Dusty pottery apron header

How messy is a pottery class?

Hands deep in wet clay, with mud spattered mess, there’s no doubt that pottery is a mucky activity. Even though aprons are provided, you’ll be getting grubby, so you’ll want to dress for the mess for your first pottery class.

What should you wear to a pottery class?

  • Dress for the mess: Wear clothes you don’t mind getting dirty (aprons provided).
    • No whites, they’re easier to stain with red clay, but easy to wash out of other colours.
    • Skirts can be a tricky on the wheel, so opt for trousers/shorts/leggings.
    • Remove jewellery and watches on your hands or wrists. Leave them in your bag or pockets so you don’t forget them.
    • Closed toe shoes that are easy to wipe are best.
    • Layer up in the winter, it’s a workshop not a restaurant, while the kilns often keep it warm, on the coldest days, it’s those layers that will keep you warm.
  • Short nails are recommended. Longer nails will dig into the clay while throwing on the wheel, which, while still possible to throw a good pot, it will give a less comfortable experience.
  • If you have long hair, you’ll want to tie it up for working on the wheel.
  • Last but not least, wear a smile, as you’ll enjoy yourself even more coming in with some positive energy.
Potter wearing a pottery apron
Handmade tessellating ceramic tiles, made in a mould making course at 7 Limes Pottery

Marlborough School Tile Project

James Donegan, took a beginner pottery course with us here in Manchester. An architect for Tim Groom Architects at the time, and now a fully qualified architect, with a RIBA and Mecanoo award to his name, and running the creative studio Dematerial.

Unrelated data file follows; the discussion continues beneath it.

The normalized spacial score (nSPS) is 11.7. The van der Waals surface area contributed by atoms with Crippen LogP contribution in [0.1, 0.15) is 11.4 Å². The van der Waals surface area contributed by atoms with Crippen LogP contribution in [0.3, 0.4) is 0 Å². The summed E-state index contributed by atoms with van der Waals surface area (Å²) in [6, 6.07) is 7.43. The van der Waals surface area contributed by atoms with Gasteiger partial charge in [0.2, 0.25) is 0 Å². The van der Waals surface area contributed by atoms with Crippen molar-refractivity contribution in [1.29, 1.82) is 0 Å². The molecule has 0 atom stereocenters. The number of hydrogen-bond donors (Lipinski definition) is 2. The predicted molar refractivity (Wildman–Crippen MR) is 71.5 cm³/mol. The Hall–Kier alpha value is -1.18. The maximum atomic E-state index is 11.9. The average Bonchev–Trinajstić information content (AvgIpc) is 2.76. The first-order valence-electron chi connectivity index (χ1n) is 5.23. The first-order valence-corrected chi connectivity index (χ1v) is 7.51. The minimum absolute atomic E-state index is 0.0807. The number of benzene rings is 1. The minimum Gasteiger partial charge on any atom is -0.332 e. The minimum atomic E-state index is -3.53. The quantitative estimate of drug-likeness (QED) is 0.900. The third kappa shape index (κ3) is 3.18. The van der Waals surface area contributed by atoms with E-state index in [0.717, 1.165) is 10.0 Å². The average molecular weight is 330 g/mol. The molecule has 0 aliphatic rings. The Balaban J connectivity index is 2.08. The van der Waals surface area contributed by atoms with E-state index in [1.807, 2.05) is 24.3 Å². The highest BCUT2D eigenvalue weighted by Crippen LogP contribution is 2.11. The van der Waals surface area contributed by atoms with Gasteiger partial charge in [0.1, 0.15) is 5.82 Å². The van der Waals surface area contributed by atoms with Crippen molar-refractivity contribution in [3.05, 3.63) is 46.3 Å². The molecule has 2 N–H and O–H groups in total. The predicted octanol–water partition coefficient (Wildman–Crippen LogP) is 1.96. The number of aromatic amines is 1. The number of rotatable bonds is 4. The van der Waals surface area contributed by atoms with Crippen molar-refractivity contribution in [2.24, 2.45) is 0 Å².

After an exhibition at Manchester Craft and Design Centre creating an impressive structure inspired by mathematical designs in nature, James took a mould making and slip casting course with us. Following this he designed and 3D printed some tiles for a design project of Marlborough School in Macclesfield.

Involving the teachers and students “to design a space that is flexible, exciting and theirs.” As architects they unfortunately “had to reject suggestions that mashed potato, Lego and bubbles were suitable materials to build the school.” James made slip casting moulds for the tiles and had sample tiles produced at 7 Limes Pottery, using glaze designed by Sam Andrew. Their proposal won the Manchester Society of Architects award for un-built community project that year!

A project page for the school can be seen here.

At 7 Limes Pottery we’ve actually had a number of team building workshops with architect groups.A Architects we find are interested in materials, especially ceramics. So pottery is a great team building activity for architects. Do get in touch to talk to us about arranging a team building workshop or for helping to design and make ceramic samples for a specific architecture project.

Tessellating tiles made in a ceramics mould making course at 7 Limes PotteryHandmade tessellating ceramic tiles, made in a mould making course at 7 Limes Pottery